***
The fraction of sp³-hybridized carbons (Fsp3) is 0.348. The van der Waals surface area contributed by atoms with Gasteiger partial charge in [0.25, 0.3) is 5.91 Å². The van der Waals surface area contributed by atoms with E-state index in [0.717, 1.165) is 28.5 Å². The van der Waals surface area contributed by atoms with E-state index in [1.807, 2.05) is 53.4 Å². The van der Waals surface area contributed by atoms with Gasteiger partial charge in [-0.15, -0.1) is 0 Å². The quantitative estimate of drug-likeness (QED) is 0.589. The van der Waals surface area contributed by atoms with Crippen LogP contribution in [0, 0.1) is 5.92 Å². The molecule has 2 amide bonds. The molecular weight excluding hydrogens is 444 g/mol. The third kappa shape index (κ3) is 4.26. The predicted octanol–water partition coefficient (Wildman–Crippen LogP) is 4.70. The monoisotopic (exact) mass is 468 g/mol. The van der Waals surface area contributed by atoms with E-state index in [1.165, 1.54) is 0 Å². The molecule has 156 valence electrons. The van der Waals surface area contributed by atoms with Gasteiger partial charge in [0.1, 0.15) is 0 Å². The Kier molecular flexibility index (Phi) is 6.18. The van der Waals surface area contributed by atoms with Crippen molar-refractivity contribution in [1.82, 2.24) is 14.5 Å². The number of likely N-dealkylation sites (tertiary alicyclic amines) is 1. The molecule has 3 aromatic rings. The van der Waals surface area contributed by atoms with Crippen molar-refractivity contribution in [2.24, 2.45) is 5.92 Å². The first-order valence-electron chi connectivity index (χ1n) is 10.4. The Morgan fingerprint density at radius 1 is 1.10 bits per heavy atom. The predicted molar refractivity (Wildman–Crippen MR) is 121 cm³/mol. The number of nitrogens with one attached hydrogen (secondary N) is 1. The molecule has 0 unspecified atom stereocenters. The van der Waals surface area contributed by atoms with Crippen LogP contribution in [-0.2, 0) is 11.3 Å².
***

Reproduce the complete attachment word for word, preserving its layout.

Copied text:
The fraction of sp³-hybridized carbons (Fsp3) is 0.348. The van der Waals surface area contributed by atoms with Gasteiger partial charge in [0.25, 0.3) is 5.91 Å². The van der Waals surface area contributed by atoms with E-state index in [0.717, 1.165) is 28.5 Å². The van der Waals surface area contributed by atoms with E-state index in [1.807, 2.05) is 53.4 Å². The van der Waals surface area contributed by atoms with Gasteiger partial charge in [-0.15, -0.1) is 0 Å². The quantitative estimate of drug-likeness (QED) is 0.589. The van der Waals surface area contributed by atoms with Crippen LogP contribution in [0, 0.1) is 5.92 Å². The molecule has 2 amide bonds. The molecular weight excluding hydrogens is 444 g/mol. The third kappa shape index (κ3) is 4.26. The predicted octanol–water partition coefficient (Wildman–Crippen LogP) is 4.70. The monoisotopic (exact) mass is 468 g/mol. The van der Waals surface area contributed by atoms with E-state index in [1.165, 1.54) is 0 Å². The molecule has 156 valence electrons. The van der Waals surface area contributed by atoms with Gasteiger partial charge in [0.1, 0.15) is 0 Å². The Kier molecular flexibility index (Phi) is 6.18. The van der Waals surface area contributed by atoms with Crippen molar-refractivity contribution in [1.82, 2.24) is 14.5 Å². The number of likely N-dealkylation sites (tertiary alicyclic amines) is 1. The molecule has 3 aromatic rings. The van der Waals surface area contributed by atoms with Crippen molar-refractivity contribution in [2.24, 2.45) is 5.92 Å². The first-order valence-electron chi connectivity index (χ1n) is 10.4. The Morgan fingerprint density at radius 1 is 1.10 bits per heavy atom. The predicted molar refractivity (Wildman–Crippen MR) is 121 cm³/mol. The number of nitrogens with one attached hydrogen (secondary N) is 1. The molecule has 0 unspecified atom stereocenters. The van der Waals surface area contributed by atoms with Crippen LogP contribution in [-0.2, 0) is 11.3 Å².